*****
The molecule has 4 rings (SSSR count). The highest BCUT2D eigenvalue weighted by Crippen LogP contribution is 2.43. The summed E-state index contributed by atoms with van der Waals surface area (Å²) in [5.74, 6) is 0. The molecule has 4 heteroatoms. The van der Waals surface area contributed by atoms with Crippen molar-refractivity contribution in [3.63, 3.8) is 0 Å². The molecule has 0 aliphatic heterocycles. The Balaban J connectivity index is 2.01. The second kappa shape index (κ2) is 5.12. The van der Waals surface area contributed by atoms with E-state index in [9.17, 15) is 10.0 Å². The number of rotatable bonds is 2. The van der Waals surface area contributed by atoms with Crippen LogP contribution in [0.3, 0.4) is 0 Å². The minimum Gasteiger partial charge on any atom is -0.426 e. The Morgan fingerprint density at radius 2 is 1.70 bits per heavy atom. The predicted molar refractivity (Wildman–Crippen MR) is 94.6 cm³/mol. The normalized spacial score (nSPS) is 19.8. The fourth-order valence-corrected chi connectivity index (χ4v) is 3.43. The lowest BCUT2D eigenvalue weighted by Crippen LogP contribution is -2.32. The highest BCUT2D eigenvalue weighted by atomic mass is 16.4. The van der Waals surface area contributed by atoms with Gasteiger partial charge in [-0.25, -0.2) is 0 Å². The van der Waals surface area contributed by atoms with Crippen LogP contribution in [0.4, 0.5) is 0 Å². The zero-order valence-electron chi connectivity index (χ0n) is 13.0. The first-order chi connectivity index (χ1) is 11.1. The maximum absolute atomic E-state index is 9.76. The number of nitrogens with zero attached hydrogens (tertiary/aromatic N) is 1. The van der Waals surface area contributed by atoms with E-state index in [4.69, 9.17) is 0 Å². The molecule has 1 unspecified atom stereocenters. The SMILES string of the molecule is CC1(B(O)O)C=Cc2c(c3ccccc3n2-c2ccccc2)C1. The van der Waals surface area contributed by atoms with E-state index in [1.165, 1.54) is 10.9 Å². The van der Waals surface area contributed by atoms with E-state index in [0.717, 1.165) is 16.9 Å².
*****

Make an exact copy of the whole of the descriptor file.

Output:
The molecule has 4 rings (SSSR count). The highest BCUT2D eigenvalue weighted by Crippen LogP contribution is 2.43. The summed E-state index contributed by atoms with van der Waals surface area (Å²) in [5.74, 6) is 0. The molecule has 4 heteroatoms. The van der Waals surface area contributed by atoms with Crippen molar-refractivity contribution in [3.63, 3.8) is 0 Å². The molecule has 0 aliphatic heterocycles. The Balaban J connectivity index is 2.01. The second kappa shape index (κ2) is 5.12. The van der Waals surface area contributed by atoms with E-state index in [9.17, 15) is 10.0 Å². The number of rotatable bonds is 2. The van der Waals surface area contributed by atoms with Crippen LogP contribution in [0.3, 0.4) is 0 Å². The minimum Gasteiger partial charge on any atom is -0.426 e. The Morgan fingerprint density at radius 2 is 1.70 bits per heavy atom. The predicted molar refractivity (Wildman–Crippen MR) is 94.6 cm³/mol. The normalized spacial score (nSPS) is 19.8. The fourth-order valence-corrected chi connectivity index (χ4v) is 3.43. The lowest BCUT2D eigenvalue weighted by Crippen LogP contribution is -2.32. The highest BCUT2D eigenvalue weighted by atomic mass is 16.4. The van der Waals surface area contributed by atoms with Gasteiger partial charge in [-0.25, -0.2) is 0 Å². The van der Waals surface area contributed by atoms with Crippen LogP contribution in [0.4, 0.5) is 0 Å². The zero-order valence-electron chi connectivity index (χ0n) is 13.0. The first-order chi connectivity index (χ1) is 11.1. The maximum absolute atomic E-state index is 9.76. The number of nitrogens with zero attached hydrogens (tertiary/aromatic N) is 1. The van der Waals surface area contributed by atoms with E-state index in [4.69, 9.17) is 0 Å². The molecule has 1 unspecified atom stereocenters. The SMILES string of the molecule is CC1(B(O)O)C=Cc2c(c3ccccc3n2-c2ccccc2)C1. The van der Waals surface area contributed by atoms with E-state index in [1.165, 1.54) is 10.9 Å². The van der Waals surface area contributed by atoms with E-state index in [0.717, 1.165) is 16.9 Å².